When you say to someone they must lose their life in order to save it, they look at you like you are crazy. And yes. I speak from personal experience.
We don't like to think about it. We don't want to accept it. But it is the absolute truth. We hang onto things and to people and to tasks and to titles and to God knows what else, just to feel secure. We do not want to lose anything, because so often, letting go, means loss of control. We desire to put it all in His hands, but we really don't, do we?
I have been walking through my yard a lot lately.
Being that this is our first year in our farm house, every new day, every changing season, is like a new birth. Christmas day. A total and complete gift that I can say, in all honesty, I never fail to remember this is all His grace, and thank you is glued to my lips. I do not deserve this home, this yard, this beauty. And not because it is a thing that I love, but rather, it is because Gods presence in this space has never been more clear to me. And the irony in the idea that each day here is a new birth, is that in just the same way, it is also a new death.
The trees here are slowly letting go.
Letting go of leaves of once green.
Letting go of leaves now orange and yellow-a vibrancy and color scheme that only God could paint.
They are giving up what they have held onto for so long, allowing them to drop to the ground, and taking on an entirely new appearance; branches bare, out in the open, completely exposed. You can see our house from the street now. There are no more bushes and ferns to hide it. It is amazing, really. The yard and the house have taken on an entirely new appearance! There has been obvious death, and evident change, and it is glorious. My husband has a date today without about 500,000 leaves, because it is important to clean up, and sweep up what is no more, and to embrace the reality that a death has occurred, and a new season is upon us. And while it is hard work and takes manual labor, there is such grace in all of it, isn't there? Ridding our yard of what clutters, to make room for new growth-it is a lesson not to be ignored.
My own life seems to echo this pattern. In ministry, in my family, in just my being, I am feeling the pain of needing to let go of my own ways, the pain of accepting the change God is asking of me, the pain of emptying my hands of what I so desperately believe I should be in control of, the pain of dying to myself. My heart, like the yard, feels cluttered. Things need to be cleared out, things need to die. And I am resisting the temptation to allow these small deaths to cause me sadness, or self pity. Because when I do that, my focus is on me, not Him, my desire is for me, not His Kingdom.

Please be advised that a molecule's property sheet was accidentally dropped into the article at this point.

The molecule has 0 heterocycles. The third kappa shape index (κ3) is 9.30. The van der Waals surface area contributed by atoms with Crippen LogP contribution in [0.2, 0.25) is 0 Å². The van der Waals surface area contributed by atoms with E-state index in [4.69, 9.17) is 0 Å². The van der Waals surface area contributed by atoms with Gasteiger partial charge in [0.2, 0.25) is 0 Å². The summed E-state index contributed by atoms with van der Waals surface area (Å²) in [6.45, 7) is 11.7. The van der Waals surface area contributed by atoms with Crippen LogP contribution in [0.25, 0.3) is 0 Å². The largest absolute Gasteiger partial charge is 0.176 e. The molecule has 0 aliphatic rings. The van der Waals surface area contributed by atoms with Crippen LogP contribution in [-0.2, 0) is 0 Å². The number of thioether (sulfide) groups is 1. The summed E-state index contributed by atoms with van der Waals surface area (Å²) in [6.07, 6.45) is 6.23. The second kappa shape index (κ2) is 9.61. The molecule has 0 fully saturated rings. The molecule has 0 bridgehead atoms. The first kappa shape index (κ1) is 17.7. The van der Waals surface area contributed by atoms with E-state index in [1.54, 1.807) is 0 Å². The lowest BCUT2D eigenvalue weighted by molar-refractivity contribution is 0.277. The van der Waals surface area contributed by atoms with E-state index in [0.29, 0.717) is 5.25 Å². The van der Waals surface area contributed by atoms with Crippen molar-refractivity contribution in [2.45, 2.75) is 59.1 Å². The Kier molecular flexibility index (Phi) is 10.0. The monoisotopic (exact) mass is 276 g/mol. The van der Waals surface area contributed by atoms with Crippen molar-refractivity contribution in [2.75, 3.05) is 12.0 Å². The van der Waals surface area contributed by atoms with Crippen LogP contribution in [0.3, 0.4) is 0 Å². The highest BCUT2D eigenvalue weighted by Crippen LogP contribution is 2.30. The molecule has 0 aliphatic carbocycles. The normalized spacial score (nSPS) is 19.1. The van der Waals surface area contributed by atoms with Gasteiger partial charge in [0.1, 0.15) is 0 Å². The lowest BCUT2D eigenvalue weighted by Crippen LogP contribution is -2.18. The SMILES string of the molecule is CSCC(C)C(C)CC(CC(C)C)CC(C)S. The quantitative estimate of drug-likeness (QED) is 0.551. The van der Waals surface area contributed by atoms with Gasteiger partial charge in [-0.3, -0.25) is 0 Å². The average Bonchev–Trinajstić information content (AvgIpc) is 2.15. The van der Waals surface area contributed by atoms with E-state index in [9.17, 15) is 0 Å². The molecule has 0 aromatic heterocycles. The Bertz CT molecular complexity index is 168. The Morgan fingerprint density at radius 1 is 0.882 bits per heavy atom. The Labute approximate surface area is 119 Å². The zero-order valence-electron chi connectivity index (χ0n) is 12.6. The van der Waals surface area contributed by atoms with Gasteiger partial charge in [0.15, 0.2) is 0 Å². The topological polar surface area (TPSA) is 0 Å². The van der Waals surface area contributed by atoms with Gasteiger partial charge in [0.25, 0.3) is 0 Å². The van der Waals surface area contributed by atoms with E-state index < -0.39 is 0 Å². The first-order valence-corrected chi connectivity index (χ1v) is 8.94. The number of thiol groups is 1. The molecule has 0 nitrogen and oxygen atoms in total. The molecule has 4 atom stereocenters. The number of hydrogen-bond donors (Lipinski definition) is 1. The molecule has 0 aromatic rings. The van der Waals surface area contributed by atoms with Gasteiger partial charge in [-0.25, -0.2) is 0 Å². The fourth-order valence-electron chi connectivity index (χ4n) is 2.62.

When I start to over think things, and when the work I do to serve my God turns into doubt and confusion, it is time I take a step back. This is such a dangerous spot to be in-feeling confused and doubtful- because I know that confusion and doubt to not come from God; they come from the devil. If I am to cheerfully go where ever I am called, what could there possibly be to doubt? If my eyes are focused on God alone, as my lips proclaim, than all that other stuff that clutters my heart wouldn't stand a chance, would it? When service to my King becomes about how it makes me feel, and not how am I bringing others closer to Him, there is a big problem.
Father Tadeusz, a polish priest and professor of theology in Warsaw, wrote about how we can not serve God and mammon. Because truly, that is what happens when we refuse to let go and allow God to take the wheel; we serve two masters, divide our hearts. This is what he beautifully wrote, and what God needed me to hear this morning:
"An obvious sign of attachments is also your sadness in situations when God takes something away from you. He will, therefore, take that by which you are enslaved-hence everything that is your greatest enemy, that which causes your heart not to be free for him. It is when you start to accept this and do it cheerfully that you will become more and more free."
What beautiful truth. What a beautiful, yet painful reality. Whatever it is I hold onto-things, people, emotions, are they freeing my heart, or just feeding my pride? Do they fall out of my hands, allowing me to be bare and vulnerable, open to His love, or am I tight fisted, and stubborn, only willing to serve Him in those ways that allow me to still feel in control?
The trees have the right idea.
Bloom where planted, let go when asked, die to self, accept the seasons, and continue to grow.
And do it cheerfully.
Because a cheerful heart is what fills us up, over flows, and spills out to those around us.
This is how we are to serve.
This is the beauty that is born out of each small death.